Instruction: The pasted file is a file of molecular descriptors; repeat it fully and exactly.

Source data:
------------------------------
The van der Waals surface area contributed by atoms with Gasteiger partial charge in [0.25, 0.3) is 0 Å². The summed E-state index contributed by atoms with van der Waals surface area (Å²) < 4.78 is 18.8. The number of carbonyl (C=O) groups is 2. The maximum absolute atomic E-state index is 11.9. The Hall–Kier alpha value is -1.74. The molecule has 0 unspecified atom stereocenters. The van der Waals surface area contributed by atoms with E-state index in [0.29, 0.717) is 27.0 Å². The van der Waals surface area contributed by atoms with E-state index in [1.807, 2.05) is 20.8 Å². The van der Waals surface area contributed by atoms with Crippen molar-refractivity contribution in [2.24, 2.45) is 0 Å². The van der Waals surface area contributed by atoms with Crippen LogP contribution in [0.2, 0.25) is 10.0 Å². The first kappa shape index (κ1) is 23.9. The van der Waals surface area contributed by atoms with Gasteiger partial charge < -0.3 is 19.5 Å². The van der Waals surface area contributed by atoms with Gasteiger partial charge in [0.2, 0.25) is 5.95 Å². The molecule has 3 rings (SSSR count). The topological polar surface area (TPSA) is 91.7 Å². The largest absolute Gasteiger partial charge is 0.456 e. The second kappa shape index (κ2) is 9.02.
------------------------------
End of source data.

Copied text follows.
The van der Waals surface area contributed by atoms with Gasteiger partial charge in [0.25, 0.3) is 0 Å². The summed E-state index contributed by atoms with van der Waals surface area (Å²) < 4.78 is 18.8. The number of carbonyl (C=O) groups is 2. The maximum absolute atomic E-state index is 11.9. The Hall–Kier alpha value is -1.74. The molecule has 0 unspecified atom stereocenters. The van der Waals surface area contributed by atoms with E-state index in [0.29, 0.717) is 27.0 Å². The van der Waals surface area contributed by atoms with E-state index in [1.807, 2.05) is 20.8 Å². The van der Waals surface area contributed by atoms with Crippen molar-refractivity contribution in [2.24, 2.45) is 0 Å². The van der Waals surface area contributed by atoms with Crippen LogP contribution in [0.2, 0.25) is 10.0 Å². The first kappa shape index (κ1) is 23.9. The van der Waals surface area contributed by atoms with Gasteiger partial charge < -0.3 is 19.5 Å². The van der Waals surface area contributed by atoms with Gasteiger partial charge in [0.2, 0.25) is 5.95 Å². The molecule has 3 rings (SSSR count). The topological polar surface area (TPSA) is 91.7 Å². The largest absolute Gasteiger partial charge is 0.456 e. The second kappa shape index (κ2) is 9.02.